Sourced from The New Indian Express
One of the most conspicuous green trends last year was the emergence of spectacular green walls across Indian cities. From acting as bio-lungs in public spaces to making a brand statement in corporate buildings, green walls have started playing versatile roles in urban architecture.
The original intent behind going vertical with plants may have been shrinking urban spaces. But, their growing popularity is more due to the grand visual statement they make. Most green walls are used as feature walls in hotel and corporate lobbies or as facades to enhance the perceived value of a building.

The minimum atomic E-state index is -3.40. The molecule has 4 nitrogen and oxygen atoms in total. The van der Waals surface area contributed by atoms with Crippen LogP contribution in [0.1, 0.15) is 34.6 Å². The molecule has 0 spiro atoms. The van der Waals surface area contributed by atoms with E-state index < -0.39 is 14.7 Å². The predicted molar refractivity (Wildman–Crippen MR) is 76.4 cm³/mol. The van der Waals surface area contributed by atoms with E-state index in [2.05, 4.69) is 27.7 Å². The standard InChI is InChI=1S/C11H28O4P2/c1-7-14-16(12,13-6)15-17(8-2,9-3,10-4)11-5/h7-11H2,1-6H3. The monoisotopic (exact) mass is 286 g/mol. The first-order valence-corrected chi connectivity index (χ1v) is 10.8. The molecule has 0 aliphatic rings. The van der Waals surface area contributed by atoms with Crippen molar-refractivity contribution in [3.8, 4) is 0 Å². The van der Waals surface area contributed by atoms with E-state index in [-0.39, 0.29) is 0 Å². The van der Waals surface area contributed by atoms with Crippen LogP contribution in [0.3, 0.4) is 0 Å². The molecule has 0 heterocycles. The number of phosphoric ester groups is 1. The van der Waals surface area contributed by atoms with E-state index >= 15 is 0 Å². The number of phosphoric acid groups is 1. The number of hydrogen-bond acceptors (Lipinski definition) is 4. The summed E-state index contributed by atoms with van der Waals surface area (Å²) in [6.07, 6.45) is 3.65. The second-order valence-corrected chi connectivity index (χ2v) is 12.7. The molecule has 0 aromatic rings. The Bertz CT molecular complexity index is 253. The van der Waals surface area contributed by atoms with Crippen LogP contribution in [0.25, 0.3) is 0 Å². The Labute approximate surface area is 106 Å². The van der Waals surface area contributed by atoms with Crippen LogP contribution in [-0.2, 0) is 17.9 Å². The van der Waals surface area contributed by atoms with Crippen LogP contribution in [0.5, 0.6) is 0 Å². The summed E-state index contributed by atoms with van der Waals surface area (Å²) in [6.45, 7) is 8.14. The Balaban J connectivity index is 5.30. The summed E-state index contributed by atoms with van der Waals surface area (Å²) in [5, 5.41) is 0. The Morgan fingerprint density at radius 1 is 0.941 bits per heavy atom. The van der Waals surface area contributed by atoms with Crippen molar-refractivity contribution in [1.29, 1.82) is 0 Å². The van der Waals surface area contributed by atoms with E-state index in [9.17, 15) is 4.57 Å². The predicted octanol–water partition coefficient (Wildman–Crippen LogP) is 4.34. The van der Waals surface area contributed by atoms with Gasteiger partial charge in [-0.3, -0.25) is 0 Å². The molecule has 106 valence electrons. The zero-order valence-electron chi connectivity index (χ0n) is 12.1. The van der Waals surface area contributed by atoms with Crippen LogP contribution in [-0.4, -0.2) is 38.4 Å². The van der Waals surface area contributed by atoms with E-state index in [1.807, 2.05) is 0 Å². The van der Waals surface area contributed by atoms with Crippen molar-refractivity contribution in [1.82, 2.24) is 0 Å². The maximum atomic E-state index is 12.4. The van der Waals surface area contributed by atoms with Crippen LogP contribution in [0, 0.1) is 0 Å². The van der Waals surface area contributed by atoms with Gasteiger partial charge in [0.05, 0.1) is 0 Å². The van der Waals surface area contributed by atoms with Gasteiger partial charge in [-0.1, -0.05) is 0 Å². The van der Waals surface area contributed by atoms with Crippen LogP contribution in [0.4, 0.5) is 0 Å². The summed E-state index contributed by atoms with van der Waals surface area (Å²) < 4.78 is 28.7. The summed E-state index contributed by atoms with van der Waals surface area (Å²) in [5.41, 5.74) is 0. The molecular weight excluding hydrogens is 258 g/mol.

Of course, there are many functional benefits. They can improve air quality, especially in closed, air-conditioned buildings. They can act as noise barriers in bustling workplaces. As facades, they also cool buildings, reducing energy consumption. In fact, Tokyo has made it mandatory for construction projects with a footprint above 1,000 square metres to green their walls and rooftops. This is because collectively, they act as massive urban air-conditioners, by reducing the ‘urban heat island’ effect generated from all the concrete.